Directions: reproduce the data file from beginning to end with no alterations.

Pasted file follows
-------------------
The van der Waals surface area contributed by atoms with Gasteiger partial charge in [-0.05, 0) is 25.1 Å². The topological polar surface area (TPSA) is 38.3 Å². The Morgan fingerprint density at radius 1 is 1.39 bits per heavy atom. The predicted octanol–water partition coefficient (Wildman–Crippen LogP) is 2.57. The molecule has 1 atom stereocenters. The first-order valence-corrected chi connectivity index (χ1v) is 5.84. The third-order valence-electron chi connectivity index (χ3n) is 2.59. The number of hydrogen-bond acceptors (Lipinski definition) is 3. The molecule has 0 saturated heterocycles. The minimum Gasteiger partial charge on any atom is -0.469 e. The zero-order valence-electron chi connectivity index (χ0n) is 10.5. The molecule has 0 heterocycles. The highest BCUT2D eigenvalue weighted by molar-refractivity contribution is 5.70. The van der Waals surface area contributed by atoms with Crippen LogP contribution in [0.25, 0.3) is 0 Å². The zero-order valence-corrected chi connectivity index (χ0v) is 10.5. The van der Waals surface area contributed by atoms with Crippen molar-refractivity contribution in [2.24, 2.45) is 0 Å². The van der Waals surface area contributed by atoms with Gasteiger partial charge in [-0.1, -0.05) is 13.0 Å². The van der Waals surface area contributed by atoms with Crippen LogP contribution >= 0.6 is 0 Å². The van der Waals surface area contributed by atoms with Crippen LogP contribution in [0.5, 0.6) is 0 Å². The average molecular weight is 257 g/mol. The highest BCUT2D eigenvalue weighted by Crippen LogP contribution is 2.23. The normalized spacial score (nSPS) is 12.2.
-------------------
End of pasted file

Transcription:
The van der Waals surface area contributed by atoms with Gasteiger partial charge in [-0.05, 0) is 25.1 Å². The topological polar surface area (TPSA) is 38.3 Å². The Morgan fingerprint density at radius 1 is 1.39 bits per heavy atom. The predicted octanol–water partition coefficient (Wildman–Crippen LogP) is 2.57. The molecule has 1 atom stereocenters. The first-order valence-corrected chi connectivity index (χ1v) is 5.84. The third-order valence-electron chi connectivity index (χ3n) is 2.59. The number of hydrogen-bond acceptors (Lipinski definition) is 3. The molecule has 0 saturated heterocycles. The minimum Gasteiger partial charge on any atom is -0.469 e. The zero-order valence-electron chi connectivity index (χ0n) is 10.5. The molecule has 0 heterocycles. The highest BCUT2D eigenvalue weighted by molar-refractivity contribution is 5.70. The van der Waals surface area contributed by atoms with Crippen LogP contribution in [0.25, 0.3) is 0 Å². The zero-order valence-corrected chi connectivity index (χ0v) is 10.5. The van der Waals surface area contributed by atoms with Crippen molar-refractivity contribution in [2.24, 2.45) is 0 Å². The van der Waals surface area contributed by atoms with Gasteiger partial charge in [-0.1, -0.05) is 13.0 Å². The van der Waals surface area contributed by atoms with Crippen LogP contribution >= 0.6 is 0 Å². The van der Waals surface area contributed by atoms with Crippen LogP contribution in [0.5, 0.6) is 0 Å². The average molecular weight is 257 g/mol. The highest BCUT2D eigenvalue weighted by Crippen LogP contribution is 2.23. The normalized spacial score (nSPS) is 12.2.